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Flood-enforced blockade hurts Northeast Frontier Railway in best revenue year

Rail link between the Northeast and the mainland cut off since August 13. Track damage has also put the spotlight on alternative rail routes for bailing out the Northeast during emergencies.

india Updated: Aug 27, 2017 16:22 IST
Rahul Karmakar
Rahul Karmakar
Hindustan Times, Guwahati
Flood,Northeast,Manipur
Bridge number 133 between Sudhani and Telta. Boulder dumping in progress at approach washed out by flood. (HT Photo)

Floods have cut off rail link between the Northeast and the mainland since August 13, hurting the Northeast Frontier Railway (NFR) in its best revenue year, besides depleting the stock of essentials across the region.

Damage to tracks has enforced a blockade that has again put the spotlight on alternative rail routes for bailing out the Northeast during emergencies.

Unlike other zones, NFR, catering primarily to eight landlocked north-eastern states besides parts of Bihar and West Bengal, is dependent on passenger traffic for revenue.

For the first time in decades, NFR topped all zones across the country to record 12.2% growth in passenger traffic between January and July this year. Passenger earnings too increased by 7.73% to touch Rs 1,009.40 crore during this period.

But two breaches on the arterial track near Telta and Sudhani stations in Bihar (between Kishanganj in Bihar and Malda in West Bengal) on August 13 came as a dampener for NFR, which has lost more than Rs 40 crore in revenue since.

The loss could cross Rs 50 crore by August 31, when the railway line is expected to be repaired for movement of trains.

“Our goods traffic is mostly inbound, which means there is hardly any loading of goods in the Northeast. Our revenue is thus passenger-dependent,” said NFR spokesperson Pranav Jyoti Sharma.

From August 13-20, NFR lost Rs 23.77 crore because of cancellation of 284 trains.

FCI stocks depleting

The nature-enforced railway blockade has hit Manipur – a victim of blockades by NGOs for long – the most.

As on August 20, Manipur had only a day’s stock of foodgrains and sugar procured by Food Corporation of India (FCI) via the railways. Mizoram followed with 11 days’ stock, Assam with 13, Arunachal Pradesh and Nagaland with 14 each, Tripura with 27 and Meghalaya with 29 days’ stock.

The next assessment of stock will be done on Tuesday.

FCI’s total storage capacity for foodgrains and sugar in the Northeast is 563,557 million tonnes.

According to the Kamrup Chamber of Commerce, the most influential trade body in the region, FCI warehouses being low on essentials is no cause for panic.

“Private players have sufficient quantity of essential commodities to last more than two months. Merchants are also bringing in goods by road. But the problem is NFR has halted continuous loading of wagons because of the disruption,” said the chamber’s president, Mahavir Jain.

Unlike FCI, merchants across the Northeast bring in only 30% of their goods by trains

NFR officials handling freight admitted 109 rakes, 10 of them for FCI, were stopped from being loaded in commodities hubs across the country. This was because 100 Northeast-bound rakes were not able to enter the NFR system for unloading at specific destinations in the region.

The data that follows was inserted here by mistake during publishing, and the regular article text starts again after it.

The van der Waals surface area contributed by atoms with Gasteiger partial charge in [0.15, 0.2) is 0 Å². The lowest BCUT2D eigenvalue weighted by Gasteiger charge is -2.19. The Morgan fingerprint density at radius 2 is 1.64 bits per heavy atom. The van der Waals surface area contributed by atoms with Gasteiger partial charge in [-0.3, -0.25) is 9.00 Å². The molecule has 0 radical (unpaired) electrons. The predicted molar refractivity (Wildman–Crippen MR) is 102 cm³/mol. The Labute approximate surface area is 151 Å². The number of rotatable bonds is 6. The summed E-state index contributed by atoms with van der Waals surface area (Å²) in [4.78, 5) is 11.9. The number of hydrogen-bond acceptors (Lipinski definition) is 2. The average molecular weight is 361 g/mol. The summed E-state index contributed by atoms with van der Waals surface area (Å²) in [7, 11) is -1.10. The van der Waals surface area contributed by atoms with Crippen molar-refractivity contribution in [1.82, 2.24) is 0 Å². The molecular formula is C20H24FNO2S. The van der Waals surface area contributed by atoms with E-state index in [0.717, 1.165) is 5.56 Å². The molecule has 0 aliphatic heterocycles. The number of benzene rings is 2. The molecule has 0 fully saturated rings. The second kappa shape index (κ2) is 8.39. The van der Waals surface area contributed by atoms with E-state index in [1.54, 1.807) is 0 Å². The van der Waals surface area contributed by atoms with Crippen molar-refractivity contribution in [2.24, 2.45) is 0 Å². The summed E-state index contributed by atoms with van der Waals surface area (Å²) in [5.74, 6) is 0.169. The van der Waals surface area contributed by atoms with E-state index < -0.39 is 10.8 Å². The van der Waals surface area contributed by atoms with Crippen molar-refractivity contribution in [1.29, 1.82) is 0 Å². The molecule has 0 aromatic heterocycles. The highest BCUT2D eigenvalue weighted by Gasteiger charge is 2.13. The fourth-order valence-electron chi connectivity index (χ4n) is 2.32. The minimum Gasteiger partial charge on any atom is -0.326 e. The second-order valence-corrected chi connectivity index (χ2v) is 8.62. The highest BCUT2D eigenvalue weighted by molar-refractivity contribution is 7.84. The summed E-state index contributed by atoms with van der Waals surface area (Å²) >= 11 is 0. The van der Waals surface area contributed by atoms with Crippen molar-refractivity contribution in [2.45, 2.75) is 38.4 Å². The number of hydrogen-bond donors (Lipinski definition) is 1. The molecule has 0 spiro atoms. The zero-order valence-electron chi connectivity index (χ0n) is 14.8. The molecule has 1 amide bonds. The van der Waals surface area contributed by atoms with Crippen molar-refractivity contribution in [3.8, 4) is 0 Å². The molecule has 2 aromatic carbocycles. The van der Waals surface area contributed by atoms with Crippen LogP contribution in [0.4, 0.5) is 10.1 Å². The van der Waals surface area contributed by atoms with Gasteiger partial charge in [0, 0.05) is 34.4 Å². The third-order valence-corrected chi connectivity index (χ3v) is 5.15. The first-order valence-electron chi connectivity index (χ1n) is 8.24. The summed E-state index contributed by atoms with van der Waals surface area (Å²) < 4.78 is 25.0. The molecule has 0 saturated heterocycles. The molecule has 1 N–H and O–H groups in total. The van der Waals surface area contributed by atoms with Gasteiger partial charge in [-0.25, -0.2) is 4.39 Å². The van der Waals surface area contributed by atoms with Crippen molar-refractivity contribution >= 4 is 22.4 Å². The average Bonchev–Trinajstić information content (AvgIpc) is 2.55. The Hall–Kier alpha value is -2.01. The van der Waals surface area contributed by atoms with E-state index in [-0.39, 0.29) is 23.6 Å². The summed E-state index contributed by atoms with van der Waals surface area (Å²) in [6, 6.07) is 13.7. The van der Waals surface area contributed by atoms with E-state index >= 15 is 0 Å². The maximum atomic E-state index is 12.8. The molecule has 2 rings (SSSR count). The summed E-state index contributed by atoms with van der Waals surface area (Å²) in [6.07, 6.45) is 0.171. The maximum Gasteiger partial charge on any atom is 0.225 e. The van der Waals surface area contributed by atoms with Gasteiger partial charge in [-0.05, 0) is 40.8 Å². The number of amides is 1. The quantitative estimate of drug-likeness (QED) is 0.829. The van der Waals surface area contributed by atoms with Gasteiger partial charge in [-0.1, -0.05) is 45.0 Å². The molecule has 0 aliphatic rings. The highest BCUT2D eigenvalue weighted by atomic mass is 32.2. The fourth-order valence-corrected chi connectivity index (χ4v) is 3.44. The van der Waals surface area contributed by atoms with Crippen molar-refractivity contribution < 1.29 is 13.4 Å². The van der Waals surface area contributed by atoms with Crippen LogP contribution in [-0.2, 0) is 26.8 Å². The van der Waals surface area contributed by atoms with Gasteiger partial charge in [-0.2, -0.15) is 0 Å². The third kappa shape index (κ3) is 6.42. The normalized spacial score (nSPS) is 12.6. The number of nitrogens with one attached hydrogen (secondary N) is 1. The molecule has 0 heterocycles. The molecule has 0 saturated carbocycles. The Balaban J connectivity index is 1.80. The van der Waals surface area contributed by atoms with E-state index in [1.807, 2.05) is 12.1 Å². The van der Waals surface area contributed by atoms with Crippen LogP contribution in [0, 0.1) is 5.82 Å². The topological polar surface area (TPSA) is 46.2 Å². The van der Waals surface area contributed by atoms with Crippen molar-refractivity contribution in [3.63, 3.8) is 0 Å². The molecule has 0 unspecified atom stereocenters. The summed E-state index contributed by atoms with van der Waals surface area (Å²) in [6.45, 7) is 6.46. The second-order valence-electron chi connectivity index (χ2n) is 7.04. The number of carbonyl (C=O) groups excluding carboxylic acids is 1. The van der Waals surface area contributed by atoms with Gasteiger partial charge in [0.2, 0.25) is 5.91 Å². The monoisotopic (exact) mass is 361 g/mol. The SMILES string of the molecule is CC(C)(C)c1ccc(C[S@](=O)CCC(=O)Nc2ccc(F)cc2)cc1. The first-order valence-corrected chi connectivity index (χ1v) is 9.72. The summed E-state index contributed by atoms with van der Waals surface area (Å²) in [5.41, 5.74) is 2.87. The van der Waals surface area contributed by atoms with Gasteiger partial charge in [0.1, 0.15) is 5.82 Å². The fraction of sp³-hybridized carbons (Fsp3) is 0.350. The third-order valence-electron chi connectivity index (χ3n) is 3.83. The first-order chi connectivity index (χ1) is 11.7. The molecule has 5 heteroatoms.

A rake has a maximum 52 wagons that are booked by a single or group of merchants. NFR handles an average 630 inbound rakes per month.

The freight service has been affected because the Guwahati-headquartered NFR’s three goods interchange points – Purnea, Katihar and Malda – are beyond the stretches where the tracks have been damaged.

Katihar and Purnea cater primarily to rice and wheat from northern India, while Malda is the interchange point for freight trains bringing in potatoes, onions, sugar, and fertiliser from western, central and southern India besides the ports on the Bay of Bengal.

Security concern for oil rakes

Seven loaded oil rakes stranded in northern West Bengal have raised security concerns for NFR. The railway zone has sought extra security fearing sabotage and pilferage of high-speed diesel and superior kerosene oil from these rakes.

“NFR moves an average 120 oil rakes per month. Some of them are loaded from the four refineries in Assam and some from two pipeline points in northern Bengal connected to two of these refineries. Each rake has 3,000 tonnes of diesel or kerosene,” a senior commercial manager said, declining to be named.

The vulnerability of the oil tankers increases manifold if they are stationary.

Alternative tracks

The Chicken’s Neck, a narrow strip of land in West Bengal connecting the Northeast to mainland India, allows little scope for alternative railway tracks.

“This disaster should make NFR give serious thought to laying tracks that can be relied upon during times of crisis. The railways has been delaying a few such projects,” Jain said.

NFR officials, however, disagreed, claiming work on one such broad gauge project — the 110.75 km Araria-Galgalia line in north-eastern Bihar — was started after a budget grant of Rs 150 crore during the 2016-17 fiscal.

The progress of work on this new line, estimated to cost Rs 838 crore has been 2% till date, according to an NFR officer.

A grant of Rs 10 crore was also provided for another project, the 50.87 km Jalalgarh-Kishanganj line in Bihar, but work has not started yet, said the officer. The anticipated cost for Jalalgarh-Kishanganj is Rs 565 crore.

“If we had either of these two lines, all goods and passenger trains could have been diverted,” the officer said.

First Published: Aug 27, 2017 16:21 IST